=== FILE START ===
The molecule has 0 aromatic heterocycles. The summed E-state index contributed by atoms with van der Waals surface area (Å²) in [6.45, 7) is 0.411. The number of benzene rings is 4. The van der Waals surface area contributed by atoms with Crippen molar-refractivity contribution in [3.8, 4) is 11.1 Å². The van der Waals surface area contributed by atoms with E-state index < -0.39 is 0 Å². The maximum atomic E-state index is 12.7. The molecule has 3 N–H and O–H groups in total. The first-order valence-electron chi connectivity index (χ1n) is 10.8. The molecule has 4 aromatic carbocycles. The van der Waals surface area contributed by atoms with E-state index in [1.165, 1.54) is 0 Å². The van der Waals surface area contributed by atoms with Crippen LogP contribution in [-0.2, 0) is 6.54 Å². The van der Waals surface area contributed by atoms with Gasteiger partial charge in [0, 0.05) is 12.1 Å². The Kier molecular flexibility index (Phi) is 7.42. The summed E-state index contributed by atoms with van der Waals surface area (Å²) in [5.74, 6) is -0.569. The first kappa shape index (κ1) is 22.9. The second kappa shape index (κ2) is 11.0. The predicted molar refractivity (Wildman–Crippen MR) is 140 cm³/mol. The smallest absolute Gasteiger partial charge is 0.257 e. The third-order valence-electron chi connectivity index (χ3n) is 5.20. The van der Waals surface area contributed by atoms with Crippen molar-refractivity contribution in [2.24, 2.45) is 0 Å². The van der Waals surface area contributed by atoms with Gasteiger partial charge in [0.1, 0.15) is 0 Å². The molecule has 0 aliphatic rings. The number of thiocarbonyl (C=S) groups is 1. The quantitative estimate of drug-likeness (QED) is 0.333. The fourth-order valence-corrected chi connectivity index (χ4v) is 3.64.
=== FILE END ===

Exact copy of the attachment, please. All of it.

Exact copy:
The molecule has 0 aromatic heterocycles. The summed E-state index contributed by atoms with van der Waals surface area (Å²) in [6.45, 7) is 0.411. The number of benzene rings is 4. The van der Waals surface area contributed by atoms with Crippen molar-refractivity contribution in [3.8, 4) is 11.1 Å². The van der Waals surface area contributed by atoms with E-state index < -0.39 is 0 Å². The maximum atomic E-state index is 12.7. The molecule has 3 N–H and O–H groups in total. The first-order valence-electron chi connectivity index (χ1n) is 10.8. The molecule has 4 aromatic carbocycles. The van der Waals surface area contributed by atoms with E-state index in [1.165, 1.54) is 0 Å². The van der Waals surface area contributed by atoms with Crippen LogP contribution in [-0.2, 0) is 6.54 Å². The van der Waals surface area contributed by atoms with Gasteiger partial charge in [0, 0.05) is 12.1 Å². The Kier molecular flexibility index (Phi) is 7.42. The summed E-state index contributed by atoms with van der Waals surface area (Å²) in [5.74, 6) is -0.569. The first kappa shape index (κ1) is 22.9. The second kappa shape index (κ2) is 11.0. The predicted molar refractivity (Wildman–Crippen MR) is 140 cm³/mol. The smallest absolute Gasteiger partial charge is 0.257 e. The third-order valence-electron chi connectivity index (χ3n) is 5.20. The van der Waals surface area contributed by atoms with Crippen molar-refractivity contribution in [2.24, 2.45) is 0 Å². The van der Waals surface area contributed by atoms with Gasteiger partial charge in [0.1, 0.15) is 0 Å². The molecule has 0 aliphatic rings. The number of thiocarbonyl (C=S) groups is 1. The quantitative estimate of drug-likeness (QED) is 0.333. The fourth-order valence-corrected chi connectivity index (χ4v) is 3.64.